Visions of Paradise

Friday, March 02, 2007

Science Fictions

What do we mean when we use the phrase science fiction?

I am not referring to a definition of science fiction here. Been there, done that, with varying degrees of success. Besides, a definition is as really more of a marketing term than a purpose or defining force. Hugo Gernsback, the sometimes father of science fiction, invented the phrase, as he invented the prior phrase scientifiction which he lost with the rights to the magazine Amazing Stories. That is just as well, in my opinion, since the former name was more of a tongue-twister than the simpler science fiction. In a talk at MIT in 1963, Gernsback stated what he considered science fiction to be:

I insist that science fiction should and must have true science in its content. If it degenerates into fantasy sans science, then it should not masquerade as science fiction.

But as science fiction magazines proliferated in the 1930s, 1940s and 1950s, they spread their tentacles wider than Gernsback’s scientific and technologically-based fiction, enveloping Edgar Rice Burroughs’ “scientific romances,” as well as tales of future history based on sociology rather than hard science. Steadily the field spread wider, taking in tales of alien contact, stories set in the past or present concerning evolved super-humans, time travel and interstellar military adventures. In the 1980s near-future cyberpunk crowded under the umbrella. Soon alternate history was swallowed by the omnivorous phrase science fiction (although some historical fiction fans consider alternate history to be a sub-category of historical fiction rather than of science fiction; personally, I think they might have more validity in their claim than sf has in its claim).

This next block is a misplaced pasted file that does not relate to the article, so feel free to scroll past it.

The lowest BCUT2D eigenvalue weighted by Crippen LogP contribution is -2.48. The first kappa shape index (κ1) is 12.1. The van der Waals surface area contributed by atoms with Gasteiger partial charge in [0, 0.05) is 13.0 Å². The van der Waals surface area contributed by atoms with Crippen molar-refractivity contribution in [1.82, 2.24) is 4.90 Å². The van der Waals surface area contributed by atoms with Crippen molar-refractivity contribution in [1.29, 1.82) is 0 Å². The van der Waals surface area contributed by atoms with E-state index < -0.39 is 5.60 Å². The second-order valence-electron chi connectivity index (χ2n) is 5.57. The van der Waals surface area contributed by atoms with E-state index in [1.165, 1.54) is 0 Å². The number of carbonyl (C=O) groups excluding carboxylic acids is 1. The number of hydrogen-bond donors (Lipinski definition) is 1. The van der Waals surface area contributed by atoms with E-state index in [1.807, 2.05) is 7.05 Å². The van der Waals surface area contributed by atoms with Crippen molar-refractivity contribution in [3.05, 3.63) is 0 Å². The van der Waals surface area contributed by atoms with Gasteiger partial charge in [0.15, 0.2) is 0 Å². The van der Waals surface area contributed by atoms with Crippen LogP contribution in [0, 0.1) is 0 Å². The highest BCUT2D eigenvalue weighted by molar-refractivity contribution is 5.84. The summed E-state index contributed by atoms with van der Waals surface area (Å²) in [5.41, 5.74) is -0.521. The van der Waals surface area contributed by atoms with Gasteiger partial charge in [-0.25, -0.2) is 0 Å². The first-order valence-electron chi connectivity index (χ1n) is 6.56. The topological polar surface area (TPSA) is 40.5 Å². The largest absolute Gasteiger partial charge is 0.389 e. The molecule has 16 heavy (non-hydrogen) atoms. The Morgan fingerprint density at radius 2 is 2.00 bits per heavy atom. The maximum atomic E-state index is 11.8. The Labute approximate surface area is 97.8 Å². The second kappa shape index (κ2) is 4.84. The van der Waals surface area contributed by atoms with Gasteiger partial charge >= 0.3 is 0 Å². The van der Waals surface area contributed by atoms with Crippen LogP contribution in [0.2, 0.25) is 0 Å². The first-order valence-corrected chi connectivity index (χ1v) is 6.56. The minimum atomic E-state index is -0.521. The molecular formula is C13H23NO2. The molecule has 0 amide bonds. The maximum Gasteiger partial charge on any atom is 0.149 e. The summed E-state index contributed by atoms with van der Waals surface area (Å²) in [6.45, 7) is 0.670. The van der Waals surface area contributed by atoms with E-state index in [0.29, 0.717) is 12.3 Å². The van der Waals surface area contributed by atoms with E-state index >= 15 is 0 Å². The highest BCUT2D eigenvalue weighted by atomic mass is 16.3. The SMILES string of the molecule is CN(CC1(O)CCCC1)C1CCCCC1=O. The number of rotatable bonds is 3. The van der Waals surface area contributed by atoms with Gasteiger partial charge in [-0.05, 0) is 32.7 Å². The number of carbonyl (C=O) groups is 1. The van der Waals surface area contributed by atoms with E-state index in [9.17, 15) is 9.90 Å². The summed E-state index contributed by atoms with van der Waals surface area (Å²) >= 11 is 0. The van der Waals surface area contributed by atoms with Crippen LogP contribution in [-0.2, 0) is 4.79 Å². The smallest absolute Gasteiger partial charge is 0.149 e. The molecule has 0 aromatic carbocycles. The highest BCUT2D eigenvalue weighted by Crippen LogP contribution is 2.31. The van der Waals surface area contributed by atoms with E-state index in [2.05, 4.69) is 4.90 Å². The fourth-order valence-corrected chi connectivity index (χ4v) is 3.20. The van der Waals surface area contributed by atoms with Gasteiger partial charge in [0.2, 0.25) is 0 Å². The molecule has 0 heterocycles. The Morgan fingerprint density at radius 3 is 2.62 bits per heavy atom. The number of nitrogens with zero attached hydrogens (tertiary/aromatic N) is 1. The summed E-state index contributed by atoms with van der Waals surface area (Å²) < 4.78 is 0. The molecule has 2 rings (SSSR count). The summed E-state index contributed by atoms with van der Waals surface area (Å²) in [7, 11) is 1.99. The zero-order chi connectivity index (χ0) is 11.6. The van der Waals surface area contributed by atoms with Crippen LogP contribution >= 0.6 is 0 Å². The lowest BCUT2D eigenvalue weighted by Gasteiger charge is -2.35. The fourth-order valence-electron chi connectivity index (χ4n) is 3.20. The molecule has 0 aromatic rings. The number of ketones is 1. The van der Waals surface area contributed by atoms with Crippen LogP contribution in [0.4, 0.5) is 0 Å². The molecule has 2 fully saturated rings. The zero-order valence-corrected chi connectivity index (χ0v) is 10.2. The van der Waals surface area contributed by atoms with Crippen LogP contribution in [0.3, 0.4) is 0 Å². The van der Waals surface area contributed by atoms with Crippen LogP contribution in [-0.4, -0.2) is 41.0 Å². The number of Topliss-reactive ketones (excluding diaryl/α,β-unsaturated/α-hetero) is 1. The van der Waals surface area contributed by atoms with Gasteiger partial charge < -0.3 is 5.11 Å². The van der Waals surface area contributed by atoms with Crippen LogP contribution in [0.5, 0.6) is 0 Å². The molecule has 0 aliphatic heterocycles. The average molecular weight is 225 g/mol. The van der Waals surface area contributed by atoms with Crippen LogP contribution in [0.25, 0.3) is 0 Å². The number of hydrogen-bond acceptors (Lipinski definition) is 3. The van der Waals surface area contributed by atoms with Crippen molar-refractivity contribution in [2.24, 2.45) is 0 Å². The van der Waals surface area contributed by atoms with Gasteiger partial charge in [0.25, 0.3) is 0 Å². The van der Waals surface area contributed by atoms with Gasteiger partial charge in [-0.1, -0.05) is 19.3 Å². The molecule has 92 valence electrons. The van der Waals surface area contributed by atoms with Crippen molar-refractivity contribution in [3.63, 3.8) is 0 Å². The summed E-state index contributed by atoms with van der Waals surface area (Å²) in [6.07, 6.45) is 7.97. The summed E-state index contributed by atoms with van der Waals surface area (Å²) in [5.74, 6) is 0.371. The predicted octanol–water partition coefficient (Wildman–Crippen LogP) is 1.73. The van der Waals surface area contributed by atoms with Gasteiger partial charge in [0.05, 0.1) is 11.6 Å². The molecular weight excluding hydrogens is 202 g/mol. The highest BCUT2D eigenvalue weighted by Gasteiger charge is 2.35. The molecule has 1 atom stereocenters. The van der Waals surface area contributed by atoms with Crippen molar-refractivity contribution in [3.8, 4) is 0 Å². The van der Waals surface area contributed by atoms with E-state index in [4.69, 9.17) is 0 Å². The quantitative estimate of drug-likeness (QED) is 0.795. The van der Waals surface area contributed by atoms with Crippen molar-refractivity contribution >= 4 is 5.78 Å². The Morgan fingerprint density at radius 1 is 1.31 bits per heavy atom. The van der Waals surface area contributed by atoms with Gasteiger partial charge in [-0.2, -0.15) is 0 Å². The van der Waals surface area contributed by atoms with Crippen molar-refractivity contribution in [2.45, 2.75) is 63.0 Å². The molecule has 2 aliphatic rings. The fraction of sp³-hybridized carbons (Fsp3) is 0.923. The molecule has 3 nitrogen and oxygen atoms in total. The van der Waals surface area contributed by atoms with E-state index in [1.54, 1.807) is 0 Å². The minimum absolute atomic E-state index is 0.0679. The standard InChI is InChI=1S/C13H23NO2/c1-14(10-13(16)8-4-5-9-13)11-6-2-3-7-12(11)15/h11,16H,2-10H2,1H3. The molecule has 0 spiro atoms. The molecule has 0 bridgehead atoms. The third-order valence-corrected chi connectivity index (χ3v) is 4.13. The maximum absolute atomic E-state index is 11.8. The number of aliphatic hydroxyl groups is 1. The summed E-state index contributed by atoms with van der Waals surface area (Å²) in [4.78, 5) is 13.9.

The truth is that science fiction, which began as a convenient title for Hugo Gernsback’s favored stories about the development of science and technology, has become less of a self-contained genre and more of an umbrella title for various forms of fiction which happen to be enjoyed by many of the same readers. Is there a commonality in all these science fictions? Probably the answer to that question tends more towards yes than towards no; the very validity of the question explains the difficulty critics have had for decades attempting to define science fiction as if it is a singular name rather than a plural one.

This situation does not occur in other genres such as mysteries (which are invariably based on learning the identity of some perpetrator of a crime), westerns (all of which take place in the developing lands of early America), romances (*sigh*) or pornography (make up your own description here). Those are specific genres, which science fiction definitely is not. Which is why the phrase science fictions is probably more accurate if, admittedly, not as natural rolling off the tongue.